Having restored the health of Talley's balance sheet, Bill Mallender and fellow executives resumed the company's acquisition drive in 1983. Their plan, though, was to purchase smaller companies in growing industries. Among Talley's first purchases was a California manufacturer of automated welding systems. Talley also jumped into a promising stainless steel minimill venture. Late in 1983, moreover, the company added to the still-intact real estate division with the purchase of a 66-acre parcel in Phoenix that included a large mall. Talley continued to buy and liquidate businesses going into the late 1980s. Importantly, the company jettisoned its apparel and clock divisions, giving it an emphasis on real estate and technical products (including many defense-related goods) by the late 1980s. Talley also made some odd moves, such as the purchase of the East-West Federal Bank, a $300-million (assets) savings bank and mortgage lender that served the Chinese-American community in Southern California.
The most important development for Talley during the late 1980s was its success in the vehicle air bag business. Demand for air bags by vehicle manufacturers throughout the world began to surge during the late 1980s, signaling the development of a giant new industry. Interestingly, Talley was poised to become a leader in the rapidly growing niche. Talley had been involved in the industry since its inception and was considered a pioneer of safety air bags. The company had started working on air bags in 1967 when Chrysler Corporation
sought Talley's help in developing a compound to inflate its experimental air bags. Talley's designers tried gunpowder and freon, but the result was a poisonous gas. After other failed efforts, they finally devised a workable system that utilized a sodium azide propellant. Talley patented the system, but Chrysler had lost interest by then, so Talley approached General Motors
(GM). During the mid-1970s GM ordered 22,000 air bags from Talley that it installed in Buicks, Cadillacs, and Oldsmobiles. After that, the air bag movement lost momentum as federal regulators and automakers squabbled. Meanwhile, Talley integrated the technology into its defense-related products and set the vehicle air bag on the back burner. Finally, the Department of Transportation ordered all carmakers to equip their cars with air bags by the late 1980s. Talley was suddenly positioned to significantly influence a soon-to-be-giant industry.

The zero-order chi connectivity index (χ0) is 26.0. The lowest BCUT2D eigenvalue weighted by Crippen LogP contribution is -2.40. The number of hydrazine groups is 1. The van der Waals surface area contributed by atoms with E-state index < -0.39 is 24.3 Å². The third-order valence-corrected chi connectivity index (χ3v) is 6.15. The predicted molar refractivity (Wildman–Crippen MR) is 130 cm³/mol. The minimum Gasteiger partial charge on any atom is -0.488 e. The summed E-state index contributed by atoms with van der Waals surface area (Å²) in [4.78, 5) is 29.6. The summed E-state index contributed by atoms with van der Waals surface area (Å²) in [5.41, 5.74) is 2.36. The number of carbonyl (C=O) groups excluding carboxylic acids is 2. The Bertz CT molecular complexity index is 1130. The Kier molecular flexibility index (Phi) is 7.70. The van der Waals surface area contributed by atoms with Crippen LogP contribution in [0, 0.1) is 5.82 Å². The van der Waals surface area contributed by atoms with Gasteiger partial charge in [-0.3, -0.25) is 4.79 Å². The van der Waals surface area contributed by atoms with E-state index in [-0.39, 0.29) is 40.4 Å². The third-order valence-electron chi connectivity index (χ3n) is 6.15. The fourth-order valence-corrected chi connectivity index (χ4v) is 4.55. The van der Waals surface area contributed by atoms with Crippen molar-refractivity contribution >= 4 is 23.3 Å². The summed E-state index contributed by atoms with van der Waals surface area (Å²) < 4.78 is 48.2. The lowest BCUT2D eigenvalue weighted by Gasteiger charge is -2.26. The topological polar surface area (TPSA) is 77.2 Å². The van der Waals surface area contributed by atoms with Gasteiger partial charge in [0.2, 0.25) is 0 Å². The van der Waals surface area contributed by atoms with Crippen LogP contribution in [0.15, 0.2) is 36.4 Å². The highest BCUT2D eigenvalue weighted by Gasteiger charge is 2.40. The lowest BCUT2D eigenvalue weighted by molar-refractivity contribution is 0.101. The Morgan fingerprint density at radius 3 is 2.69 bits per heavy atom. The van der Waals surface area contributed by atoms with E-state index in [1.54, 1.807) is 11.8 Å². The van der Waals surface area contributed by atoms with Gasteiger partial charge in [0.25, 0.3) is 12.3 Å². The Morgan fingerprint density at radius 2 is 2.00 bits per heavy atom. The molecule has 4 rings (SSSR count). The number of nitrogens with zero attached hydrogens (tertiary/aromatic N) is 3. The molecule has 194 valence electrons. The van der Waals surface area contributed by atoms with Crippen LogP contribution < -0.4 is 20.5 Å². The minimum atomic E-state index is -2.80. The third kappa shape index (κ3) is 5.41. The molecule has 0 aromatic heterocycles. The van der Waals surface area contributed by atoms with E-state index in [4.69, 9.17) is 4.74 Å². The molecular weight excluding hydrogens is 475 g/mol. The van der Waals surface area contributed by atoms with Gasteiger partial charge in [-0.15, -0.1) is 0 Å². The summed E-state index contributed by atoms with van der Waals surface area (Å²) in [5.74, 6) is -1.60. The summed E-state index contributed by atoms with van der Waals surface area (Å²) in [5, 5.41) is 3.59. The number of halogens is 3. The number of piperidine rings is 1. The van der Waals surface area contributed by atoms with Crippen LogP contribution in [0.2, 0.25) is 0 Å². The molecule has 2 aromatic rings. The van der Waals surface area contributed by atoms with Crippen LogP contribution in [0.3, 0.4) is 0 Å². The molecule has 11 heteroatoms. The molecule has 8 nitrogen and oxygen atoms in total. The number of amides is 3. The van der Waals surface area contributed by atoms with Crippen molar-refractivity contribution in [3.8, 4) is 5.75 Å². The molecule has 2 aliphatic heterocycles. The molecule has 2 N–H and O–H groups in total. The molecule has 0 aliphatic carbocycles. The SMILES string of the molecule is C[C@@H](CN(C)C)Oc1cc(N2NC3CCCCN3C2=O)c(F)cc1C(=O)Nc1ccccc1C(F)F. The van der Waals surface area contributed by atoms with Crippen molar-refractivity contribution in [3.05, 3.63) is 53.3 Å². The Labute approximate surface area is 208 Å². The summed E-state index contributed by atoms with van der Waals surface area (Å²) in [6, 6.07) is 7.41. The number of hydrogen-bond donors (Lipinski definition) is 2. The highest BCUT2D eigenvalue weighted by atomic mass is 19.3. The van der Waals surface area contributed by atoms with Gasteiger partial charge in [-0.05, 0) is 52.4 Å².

Talley toyed with the idea of manufacturing its own air bags. It was obvious to Talley executives, though, that they would have trouble competing with massive automobile manufacturers and suppliers that would inevitably compete against them. Rather than try to compete as a manufacturer, Talley decided in 1989 to license its patented technology to TRW Inc.
In a huge transaction, Talley agreed to let TRW use its technology for 12 years. In return, TRW paid Talley nearly $100 million in cash and agreed to pay Talley about $1.15 for every air bag system that it sold, and about half that amount for every air bag sold by companies that it allowed to use Talley's technology. Talley expected to receive a total of $200 million to $300 million throughout the term of the agreement.
Talley narrowly escaped bankruptcy in the early 1990s. The company, still under Mallender's direction, scrambled to streamline and reorganize. By 1994 all of its divisions were producing profits except for the real estate business, which Talley was in the process of exiting. Importantly, in 1994 Talley enjoyed more than $17 million in royalties (pure earnings) from its air bag business, making that segment one of the company's most profitable. Its government products and services division contributed about $18 million in profits, while the industrial and specialty products divisions earned about $7.5 million and $5 million respectively.Close Up of Vignette
Common Stock, specimen, late 1900’sPrinter: Security-Columbian Bank Note Company Dimensions:
8” (h) x 12” (w)State: AZ-Arizona Subject Matter: Aviation and Aerospace
| Automotive and Related
| Auto Parts and Service
| Clocks and Watches
| Specimen Pieces Vignette Topic(s): Allegorical Featured
| Allegorical Mercury Condition:
No fold lines, punch hole cancels in the signature areas and body, very crisp.